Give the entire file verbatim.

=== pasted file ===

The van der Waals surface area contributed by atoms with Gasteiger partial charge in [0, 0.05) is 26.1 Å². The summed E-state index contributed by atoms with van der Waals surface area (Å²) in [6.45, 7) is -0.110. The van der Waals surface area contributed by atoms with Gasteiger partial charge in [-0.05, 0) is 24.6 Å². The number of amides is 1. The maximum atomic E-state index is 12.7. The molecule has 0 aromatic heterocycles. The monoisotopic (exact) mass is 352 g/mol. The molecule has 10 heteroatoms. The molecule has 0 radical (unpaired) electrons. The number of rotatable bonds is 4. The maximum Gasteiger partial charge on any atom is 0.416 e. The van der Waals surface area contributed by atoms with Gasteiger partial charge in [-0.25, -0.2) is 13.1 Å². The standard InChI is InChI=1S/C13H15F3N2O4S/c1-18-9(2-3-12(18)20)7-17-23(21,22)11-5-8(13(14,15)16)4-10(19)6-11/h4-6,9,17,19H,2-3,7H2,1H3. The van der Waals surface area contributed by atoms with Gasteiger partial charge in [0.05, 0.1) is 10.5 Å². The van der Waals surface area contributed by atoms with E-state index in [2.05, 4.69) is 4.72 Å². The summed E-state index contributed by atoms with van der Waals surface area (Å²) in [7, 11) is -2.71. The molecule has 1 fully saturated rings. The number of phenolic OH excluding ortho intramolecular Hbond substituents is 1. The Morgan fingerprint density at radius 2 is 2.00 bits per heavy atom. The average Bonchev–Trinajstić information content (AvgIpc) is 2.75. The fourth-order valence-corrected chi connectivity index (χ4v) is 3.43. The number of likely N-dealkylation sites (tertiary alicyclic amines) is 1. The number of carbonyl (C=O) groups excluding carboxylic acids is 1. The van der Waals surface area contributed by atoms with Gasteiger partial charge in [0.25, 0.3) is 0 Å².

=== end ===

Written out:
The van der Waals surface area contributed by atoms with Gasteiger partial charge in [0, 0.05) is 26.1 Å². The summed E-state index contributed by atoms with van der Waals surface area (Å²) in [6.45, 7) is -0.110. The van der Waals surface area contributed by atoms with Gasteiger partial charge in [-0.05, 0) is 24.6 Å². The number of amides is 1. The maximum atomic E-state index is 12.7. The molecule has 0 aromatic heterocycles. The monoisotopic (exact) mass is 352 g/mol. The molecule has 10 heteroatoms. The molecule has 0 radical (unpaired) electrons. The number of rotatable bonds is 4. The maximum Gasteiger partial charge on any atom is 0.416 e. The van der Waals surface area contributed by atoms with Gasteiger partial charge in [-0.25, -0.2) is 13.1 Å². The standard InChI is InChI=1S/C13H15F3N2O4S/c1-18-9(2-3-12(18)20)7-17-23(21,22)11-5-8(13(14,15)16)4-10(19)6-11/h4-6,9,17,19H,2-3,7H2,1H3. The van der Waals surface area contributed by atoms with Gasteiger partial charge in [0.05, 0.1) is 10.5 Å². The van der Waals surface area contributed by atoms with E-state index in [2.05, 4.69) is 4.72 Å². The summed E-state index contributed by atoms with van der Waals surface area (Å²) in [7, 11) is -2.71. The molecule has 1 fully saturated rings. The number of phenolic OH excluding ortho intramolecular Hbond substituents is 1. The Morgan fingerprint density at radius 2 is 2.00 bits per heavy atom. The average Bonchev–Trinajstić information content (AvgIpc) is 2.75. The fourth-order valence-corrected chi connectivity index (χ4v) is 3.43. The number of likely N-dealkylation sites (tertiary alicyclic amines) is 1. The number of carbonyl (C=O) groups excluding carboxylic acids is 1. The van der Waals surface area contributed by atoms with Gasteiger partial charge in [0.25, 0.3) is 0 Å².